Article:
Willy Lam: There are many examples of Xi’s consolidation of power. In just five years, he has built his faction into the most powerful one within the CCP, which in itself is a testament to his influence. This faction consists of Xi’s former associates and protégés in Fujian and Zhejiang provinces, where he worked earlier in his career, as well as officials who have worked in his home province of Shaanxi and some of his classmates and early acquaintances. Xi is also personally involved in policy decisions to a greater extent than many of his predecessors. For example, the CCP has had a long tradition of granting authority over economic matters to the premier. Buttoday, the ultimate arbiter of financial and economic policy is Xi himself. In addition, Xi has secured a firm grip on the army, the police, and the overall security apparatus by promoting his protégés to senior positions across these entities. Whoever controls the military in China effectively controls the party and the state, so this leaves Xi’s power unchallenged. Finally, the effectiveness of Xi’s anti-corruption campaign has both demonstrated and enhanced his power. The Central Commission for Disciplinary Inspection, the official institution in charge of this drive, has been effective at rooting out not only corruption but also political adversaries.
Allison Nathan: What outcomes of the 19th Party Congress would indicate whether Xi has consolidated his power further?
Willy Lam: There is a broad expectation that this Party Congress will cement Xi Jinping’s absolute authority. For example, it is very likely that the Congress will decide to change the CCP Constitution to include Xi Jinping Thought as a supreme guiding philosophy for the party and state. In CCP ideology, “thought” is far superior to “theory,” and the former has previously applied to the ideas of only one leader—Mao Zedong. Formalizing Xi Jinping Thought would therefore elevate Xi to the status of Mao’s 21st-century equivalent.
Some analysts have also speculated that the Politburo Standing Committee (PSC), China’s highest ruling council, could shrink to five from seven members, which in their view would reflect further consolidation of power by Xi. I think the number of members will remain seven because Xi will still feel the need to give two or three seats to representatives of other factions. But this has no bearing on his level of influence. There is no doubt that Xi has overriding authority regarding the composition of the new leadership and that he will dominate the new committee regardless of its size.
Finally, there is considerable focus on the fortunes of two individuals. The first is Wang Qishan, the current head of the anti-corruption campaign and a close ally of Xi who is widely regarded as China’s second most powerful leader. Wang is 69 years old, one year above the age at which most PSC members retire. But some analysts believe that he could stay on, interpreting Wang’s recent high-profile meetings with foreign officials and public figures as a sign that his political fortunes are rising. However, there is a good possibility that Wang will retire, largely because his anti-corruption drive has put him at odds with non-Xi-dominated power blocs in the CCP, including the Communist Youth League faction led by Hu Jintao and the Shanghai faction led by Jiang Zemin. Letting Wang retire could therefore allow Xi to obtain more concessions from these factions. It would also help Xi manage two other issues: Wang’s own power-grabbing tendencies, and corruption allegations against him.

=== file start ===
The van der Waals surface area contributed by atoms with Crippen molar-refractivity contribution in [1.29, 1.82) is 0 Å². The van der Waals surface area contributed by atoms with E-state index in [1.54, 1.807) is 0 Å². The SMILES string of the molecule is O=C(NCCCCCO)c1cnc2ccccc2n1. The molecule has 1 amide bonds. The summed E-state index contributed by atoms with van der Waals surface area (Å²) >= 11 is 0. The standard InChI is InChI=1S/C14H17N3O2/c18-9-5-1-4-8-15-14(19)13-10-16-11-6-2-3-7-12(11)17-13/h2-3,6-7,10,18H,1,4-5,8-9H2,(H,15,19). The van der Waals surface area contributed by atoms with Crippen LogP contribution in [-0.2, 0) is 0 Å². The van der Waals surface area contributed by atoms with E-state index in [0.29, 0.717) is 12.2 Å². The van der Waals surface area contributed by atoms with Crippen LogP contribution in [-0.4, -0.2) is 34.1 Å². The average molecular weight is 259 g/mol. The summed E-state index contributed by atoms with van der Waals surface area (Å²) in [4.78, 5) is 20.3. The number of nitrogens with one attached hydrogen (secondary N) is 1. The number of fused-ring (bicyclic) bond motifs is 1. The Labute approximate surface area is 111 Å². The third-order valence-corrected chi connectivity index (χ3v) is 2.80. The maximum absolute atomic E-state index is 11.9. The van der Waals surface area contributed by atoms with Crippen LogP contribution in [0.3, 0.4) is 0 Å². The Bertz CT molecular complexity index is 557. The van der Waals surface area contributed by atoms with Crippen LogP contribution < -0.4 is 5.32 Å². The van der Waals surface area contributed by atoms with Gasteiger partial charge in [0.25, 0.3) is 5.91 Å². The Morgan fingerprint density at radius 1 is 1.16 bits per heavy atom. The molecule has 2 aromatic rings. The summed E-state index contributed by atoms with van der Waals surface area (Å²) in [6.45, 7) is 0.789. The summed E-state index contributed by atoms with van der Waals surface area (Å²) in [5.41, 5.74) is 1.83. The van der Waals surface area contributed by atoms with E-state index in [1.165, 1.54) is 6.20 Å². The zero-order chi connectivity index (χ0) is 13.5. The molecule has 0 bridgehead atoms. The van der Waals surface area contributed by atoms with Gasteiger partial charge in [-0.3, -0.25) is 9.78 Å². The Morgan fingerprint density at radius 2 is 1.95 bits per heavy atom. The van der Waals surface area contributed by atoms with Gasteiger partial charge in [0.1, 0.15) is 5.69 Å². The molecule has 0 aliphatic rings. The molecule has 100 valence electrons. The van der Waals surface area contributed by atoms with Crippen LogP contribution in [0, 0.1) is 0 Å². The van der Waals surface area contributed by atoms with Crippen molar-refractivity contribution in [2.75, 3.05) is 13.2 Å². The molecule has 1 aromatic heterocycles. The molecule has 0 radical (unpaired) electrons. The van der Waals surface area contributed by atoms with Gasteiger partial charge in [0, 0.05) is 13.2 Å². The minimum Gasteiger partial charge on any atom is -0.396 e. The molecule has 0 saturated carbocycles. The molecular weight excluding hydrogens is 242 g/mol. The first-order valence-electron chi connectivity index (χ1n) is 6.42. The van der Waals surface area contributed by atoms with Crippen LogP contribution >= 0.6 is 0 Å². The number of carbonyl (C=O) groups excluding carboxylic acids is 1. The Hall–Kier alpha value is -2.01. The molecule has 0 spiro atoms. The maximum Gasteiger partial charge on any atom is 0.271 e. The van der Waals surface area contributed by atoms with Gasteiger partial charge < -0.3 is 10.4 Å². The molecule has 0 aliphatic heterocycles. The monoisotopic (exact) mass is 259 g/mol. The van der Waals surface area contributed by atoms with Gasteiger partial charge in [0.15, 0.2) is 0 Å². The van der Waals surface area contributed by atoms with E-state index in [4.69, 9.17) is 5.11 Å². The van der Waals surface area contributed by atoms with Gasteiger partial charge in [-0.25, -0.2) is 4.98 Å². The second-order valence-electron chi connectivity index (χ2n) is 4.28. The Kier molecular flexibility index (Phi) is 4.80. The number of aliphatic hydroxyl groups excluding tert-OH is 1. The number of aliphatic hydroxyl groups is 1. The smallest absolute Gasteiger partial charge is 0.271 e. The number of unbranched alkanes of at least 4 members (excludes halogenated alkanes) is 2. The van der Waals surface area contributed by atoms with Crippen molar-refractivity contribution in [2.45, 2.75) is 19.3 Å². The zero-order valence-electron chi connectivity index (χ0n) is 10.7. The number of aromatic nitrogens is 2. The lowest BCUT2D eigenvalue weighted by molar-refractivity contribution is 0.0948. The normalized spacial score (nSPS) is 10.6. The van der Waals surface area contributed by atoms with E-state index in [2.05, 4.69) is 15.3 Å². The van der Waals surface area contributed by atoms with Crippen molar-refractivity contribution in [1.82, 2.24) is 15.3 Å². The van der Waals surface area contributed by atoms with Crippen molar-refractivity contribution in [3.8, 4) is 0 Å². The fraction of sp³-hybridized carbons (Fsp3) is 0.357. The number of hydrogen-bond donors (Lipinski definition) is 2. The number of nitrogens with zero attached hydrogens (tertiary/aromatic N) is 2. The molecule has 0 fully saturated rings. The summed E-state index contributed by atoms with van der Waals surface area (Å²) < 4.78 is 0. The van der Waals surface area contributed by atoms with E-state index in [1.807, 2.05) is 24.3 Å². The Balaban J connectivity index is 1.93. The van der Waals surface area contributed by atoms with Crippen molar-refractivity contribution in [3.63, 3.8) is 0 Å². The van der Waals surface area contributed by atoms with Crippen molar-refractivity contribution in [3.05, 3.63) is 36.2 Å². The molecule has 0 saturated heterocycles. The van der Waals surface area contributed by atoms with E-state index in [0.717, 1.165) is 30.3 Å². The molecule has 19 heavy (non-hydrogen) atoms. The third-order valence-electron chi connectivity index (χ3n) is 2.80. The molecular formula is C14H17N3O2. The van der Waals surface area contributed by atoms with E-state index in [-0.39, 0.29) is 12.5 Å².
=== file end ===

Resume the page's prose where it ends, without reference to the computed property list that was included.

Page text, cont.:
The second official in focus is Premier Li Keqiang, who is a member of the Communist Youth League faction I just mentioned. There is speculation that Li could lose his premiership and be relegated to the less powerful post of Chairman of the National People’s Congress, China’s parliament. I believe he will remain premier, but that Xi will continue to be far more influential in setting economic policy, given that Li’s own policymaking capacity has beensubstantially diminished under Xi’s dominant rule.
Allison Nathan: What do you expect the new composition of the Standing Committee to be?
Willy Lam: Beyond Xi and Li keeping their seats, I would group potential PSC inductees into three tiers according to their chances of joining the committee. In the first tier, I believe the most likely candidate is Li Zhanshu, Xi’s most trusted advisor. Li is already a Politburo member, and there seems to be a high probability that he replaces Wang Qishan as the anti-corruption tsar. The next most likely candidate is Zhao Leji, who is another very close associate of Xi and the director of the Organization Department, the head of personnel within the CCP.
In the second tier, I would place Xi Jinping’s key advisor on both domestic and foreign policy, Wang Huning. Wang is a former professor from Shanghai who has served three Chinese presidents: Jiang Zemin, Hu Jintao, and now Xi Jinping. But there is no precedent for a policy advisor advancing to the PSC, which limits his chances. Also in the second tier are two potential inductees whose odds depend on the extent to which Xi appeases other factions. One is Han Zheng, the longstanding party secretary of Shanghai who has professed allegiance to Xi Jinping but has some ties to the Shanghai faction. The other is Wang Yang, vice premier of the State Council, who represented China in the Comprehensive Economic Dialogue with the US and is a senior member of the rival Communist Youth League faction.